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Evolution of Foreign automatic transmissions technology.

Motorization started in Japan in the 1950s. Although automobile manufacturers were independently promoting research in automatic transmissions, their technological skills were not sufficiently advanced and they were compelled to rely on overseas manufacturers by purchasing finished products or introducing technological expertise. Automakers moved ahead with the full-scale development of automatic transmissions with the establishment of Aisin Warner (currently Aisin AW) and Japan Automatic Transmission Co., Ltd. (currently JATCO), both specialists in the production of automatic transmissions, in the 1970s. Growth and development persisted at a rapid pace as the manufacturers sought to stay in line with social trends and now Japanese products continue to gradually exceed the products of manufacturers overseas in terms of performance, quality and cost.

From the 1970s to the early 1980s
Shortly after the launch of full-scale domestic production with the cooperation of manufacturers overseas, strong demands arose for resource and energy conservation prompted by the oil crisis in 1973, marking the start of technological innovation for the realization of improved fuel efficiency. The shift point was first of all converted to electronic control and a lock-up mechanism was added. Demands then arose for even better fuel efficiency at the time of the second oil crisis, stimulating the development of multi-speed automatic transmission (from 3-speed to 4-speed). The downsizing of vehicles in turn led to the downsizing of automatic transmissions as well as an increase of front-wheel drive vehicles. The number of vehicles equipped with them rapidly expanded in the domestic market as these innovations improved the performance of automatic transmissions. Whereas fewer than 10% of all vehicles were equipped with automatic transmissions in the early 1970s, this rate grew swiftly to more than 50% by the 1980s.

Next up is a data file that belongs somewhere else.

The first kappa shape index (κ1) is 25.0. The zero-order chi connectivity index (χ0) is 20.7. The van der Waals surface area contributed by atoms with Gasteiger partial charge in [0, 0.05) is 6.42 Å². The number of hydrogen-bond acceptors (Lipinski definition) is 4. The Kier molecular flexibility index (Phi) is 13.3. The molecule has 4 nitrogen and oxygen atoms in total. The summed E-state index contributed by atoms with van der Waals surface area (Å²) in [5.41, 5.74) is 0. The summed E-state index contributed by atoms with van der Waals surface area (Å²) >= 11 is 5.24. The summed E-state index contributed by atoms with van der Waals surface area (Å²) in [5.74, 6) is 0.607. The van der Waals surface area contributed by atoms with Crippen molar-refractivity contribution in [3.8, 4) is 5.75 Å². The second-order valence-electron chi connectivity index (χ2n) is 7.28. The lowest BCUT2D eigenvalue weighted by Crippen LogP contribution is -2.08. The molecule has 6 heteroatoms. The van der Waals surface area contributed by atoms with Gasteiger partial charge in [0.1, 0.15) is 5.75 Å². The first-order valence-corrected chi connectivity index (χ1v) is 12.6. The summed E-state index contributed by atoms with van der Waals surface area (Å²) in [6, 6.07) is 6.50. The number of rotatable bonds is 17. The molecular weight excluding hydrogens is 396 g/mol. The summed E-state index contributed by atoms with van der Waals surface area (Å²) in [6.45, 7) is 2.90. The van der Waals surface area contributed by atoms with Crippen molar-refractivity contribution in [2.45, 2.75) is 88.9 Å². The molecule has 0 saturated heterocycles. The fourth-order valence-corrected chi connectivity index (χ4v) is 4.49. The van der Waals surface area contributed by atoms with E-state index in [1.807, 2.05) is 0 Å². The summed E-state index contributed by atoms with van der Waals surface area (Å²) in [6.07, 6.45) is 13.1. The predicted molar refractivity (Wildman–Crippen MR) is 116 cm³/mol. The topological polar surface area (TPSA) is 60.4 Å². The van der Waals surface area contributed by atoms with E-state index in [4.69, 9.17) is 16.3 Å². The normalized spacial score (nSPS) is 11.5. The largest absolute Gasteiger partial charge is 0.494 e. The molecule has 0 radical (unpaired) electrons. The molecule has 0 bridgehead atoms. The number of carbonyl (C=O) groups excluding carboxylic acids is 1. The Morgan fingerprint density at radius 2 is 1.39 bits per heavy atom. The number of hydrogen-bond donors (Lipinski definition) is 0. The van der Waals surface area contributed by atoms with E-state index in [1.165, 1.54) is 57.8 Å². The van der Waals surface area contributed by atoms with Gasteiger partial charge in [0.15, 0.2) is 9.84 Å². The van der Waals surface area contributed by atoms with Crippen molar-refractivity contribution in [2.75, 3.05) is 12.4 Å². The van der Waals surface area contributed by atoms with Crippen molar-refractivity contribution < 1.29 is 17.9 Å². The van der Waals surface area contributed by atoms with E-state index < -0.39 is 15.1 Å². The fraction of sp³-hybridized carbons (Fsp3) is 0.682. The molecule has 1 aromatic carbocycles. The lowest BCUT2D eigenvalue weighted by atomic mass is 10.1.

Mid to late 1980’s

Along with the increase of automobiles equipped with automatic transmissions, the demands that drivers had of automatic transmissions also went through a transformation. The popularity of DOHC, turbo and other high performance engines led customers to expect not only easy driving features but also superior drivability combined with high fuel efficiency. This trend initiated the slip control of lock-up clutches and fine- tuned electronic control of clutch clearance and pressure, eventually evolving into the hi -technology integrated control of automatic transmissions coupled with the engine.

All the while, the JR502E, the world’s first electronically controlled 5-speed automatic transmission, developed by JATCO in 1989, was installed in the Nissan Laurel. The aims of the development of this automatic transmission were outstanding acceleration performance in conjunction with the quiet high-speed running and better fuel economy.
Five-speed automatic transmissions were also released by Mercedes-Benz that year, followed by ZF the next year, marking the advent of the era of multi-speed automatic transmissions.

Meanwhile, in addition to these geared automatic transmissions, gearless drive mechanisms, which had long been the subject of R&D and were partially in use in Europe, were also gradually being adopted at this time for practical use in the domestic market. Starting with the steel-belt CVT (Continuously Variable Transmission) Nissan and Suzuki both released automobiles with CVTs in 1992 and Honda mounted a CVT in its compact car Civic in 1995.

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